Californians aren’t leaving the state en masse — but they are leaving San Francisco, study says
The number of Californians leaving the Bay Area has increased during the COVID-19 pandemic, particularly from San Francisco, according to a new study released Thursday.
Despite suggestions of a California exodus to other states in recent months, most who leave that region do not move far, though many Sierra counties saw a large influx of migrants from San Francisco compared with 2019.
The share of residents leaving the state has grown since 2015 — from 16% to 18% — a trend that continued in 2020 with “no marked increase,” the report from the nonpartisan California Policy Lab said.
“While a mass exodus from California clearly didn’t happen in 2020, the pandemic did change some historical patterns. For example, fewer people moved into the state to replace those who left,” Natalie Holmes, research fellow at the California Policy Lab, said in a statement. “At the county level, however, San Francisco is experiencing a unique and dramatic exodus, which is causing 50% or 100% increases in Bay Area in-migration for some counties in the Sierras.”
Since the beginning of the pandemic, net domestic exits from the Bay Area “have increased 178% compared to pre-pandemic trends, with a 9% increase in departures and a 21% decrease in entrances in the last three quarters of 2020 relative to the same period in 2019,” according to the study.
During the last three quarters of 2020, San Francisco saw the largest percentage increase in residential exits of any county in the state, data shows.
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In the second through fourth quarters of 2020, exits from San Francisco “were 31% higher than during the same period in 2019.” New entrances were 21% lower, the study said. Net exits from San Francisco in the last nine months of 2020 increased nearly 650% compared with the same period in 2019 — from 5,200 net exits to 38,800.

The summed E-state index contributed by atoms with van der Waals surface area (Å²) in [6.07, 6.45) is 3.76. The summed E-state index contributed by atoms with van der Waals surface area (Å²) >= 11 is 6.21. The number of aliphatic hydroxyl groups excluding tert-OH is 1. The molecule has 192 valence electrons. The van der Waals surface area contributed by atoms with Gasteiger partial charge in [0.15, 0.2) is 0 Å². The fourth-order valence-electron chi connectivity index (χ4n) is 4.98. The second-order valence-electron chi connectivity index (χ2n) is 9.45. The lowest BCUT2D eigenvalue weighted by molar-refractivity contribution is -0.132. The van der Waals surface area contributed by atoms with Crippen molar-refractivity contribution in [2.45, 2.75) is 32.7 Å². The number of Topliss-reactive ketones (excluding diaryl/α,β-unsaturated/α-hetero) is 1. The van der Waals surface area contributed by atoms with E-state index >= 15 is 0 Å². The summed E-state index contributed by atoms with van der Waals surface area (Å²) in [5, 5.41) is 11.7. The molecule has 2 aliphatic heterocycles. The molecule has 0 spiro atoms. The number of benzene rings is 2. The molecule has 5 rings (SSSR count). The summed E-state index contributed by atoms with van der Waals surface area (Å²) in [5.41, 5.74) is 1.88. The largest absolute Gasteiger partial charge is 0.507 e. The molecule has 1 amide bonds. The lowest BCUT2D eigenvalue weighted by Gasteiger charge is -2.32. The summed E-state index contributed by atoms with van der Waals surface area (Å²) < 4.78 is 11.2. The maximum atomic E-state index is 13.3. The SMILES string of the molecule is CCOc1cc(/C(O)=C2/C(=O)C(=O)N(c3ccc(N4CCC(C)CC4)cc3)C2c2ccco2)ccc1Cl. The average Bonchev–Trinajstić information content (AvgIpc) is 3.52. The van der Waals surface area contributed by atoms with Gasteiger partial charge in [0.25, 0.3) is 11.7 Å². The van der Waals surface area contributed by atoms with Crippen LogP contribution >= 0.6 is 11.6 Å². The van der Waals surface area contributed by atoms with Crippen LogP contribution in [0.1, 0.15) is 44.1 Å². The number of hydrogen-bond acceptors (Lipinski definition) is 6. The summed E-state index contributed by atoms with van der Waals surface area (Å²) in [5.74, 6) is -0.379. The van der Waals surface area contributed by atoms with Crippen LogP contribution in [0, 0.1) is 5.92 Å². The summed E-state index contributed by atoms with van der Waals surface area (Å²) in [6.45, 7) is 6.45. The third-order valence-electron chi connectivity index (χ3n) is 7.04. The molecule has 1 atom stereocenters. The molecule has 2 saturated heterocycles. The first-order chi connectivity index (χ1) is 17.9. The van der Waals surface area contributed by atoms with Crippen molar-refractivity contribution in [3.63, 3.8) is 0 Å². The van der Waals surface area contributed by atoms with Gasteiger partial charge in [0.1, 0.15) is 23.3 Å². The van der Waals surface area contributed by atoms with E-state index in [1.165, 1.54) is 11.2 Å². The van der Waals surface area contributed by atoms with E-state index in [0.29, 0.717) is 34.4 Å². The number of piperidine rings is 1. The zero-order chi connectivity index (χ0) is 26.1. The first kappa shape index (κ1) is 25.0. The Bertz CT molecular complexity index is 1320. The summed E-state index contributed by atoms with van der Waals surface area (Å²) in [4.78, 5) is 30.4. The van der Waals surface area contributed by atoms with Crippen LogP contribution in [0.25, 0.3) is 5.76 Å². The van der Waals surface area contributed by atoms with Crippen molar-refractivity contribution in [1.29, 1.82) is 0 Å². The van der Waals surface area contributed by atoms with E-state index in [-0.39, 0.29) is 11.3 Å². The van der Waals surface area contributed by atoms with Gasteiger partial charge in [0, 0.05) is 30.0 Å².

“There is a trend in most urban areas, but it’s most pronounced in San Francisco,” said Evan White, executive director of the California Policy Lab at UC Berkeley.
Part of this flight from San Francisco, White said, may be the result of large tech companies shifting their offices to remote work for the foreseeable future. That kind of freedom may have led employees to move to more affordable counties, he said.
Most who left San Francisco stayed in the Bay Area economic region, according to the study, and some 80% remained in the state — a trend consistent with pre-pandemic patterns. Although Bay Area counties and urban centers in Southern California tend to be the most popular destinations for those leaving San Francisco, counties in the Sierra Nevada mountains saw some of the largest population growth from the Bay Area, especially in the final quarter of 2020.
“It will be interesting to see, when the pandemic comes to an end, whether those folks move back,” White said.
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The number of people leaving California typically tracks with the amount entering the state. But the findings show that wasn’t the case in the fourth quarter of 2020, when 267,000 people left the state and only 128,000 entered.
“It doesn’t look like we’re going to see much change in migration for the state as a whole,” White said. “There’s not a huge migration of people and therefore of businesses, and that’s good news for the state, I suppose.”
But in San Francisco, he said, the implications have been “a little more interesting.”
“With people leaving, we’ve seen rents going down pretty dramatically,” he said. “If rents go down in the commercial and residential sector, we may see businesses trying to take advantage of that.”
This story originally appeared in Los Angeles Times.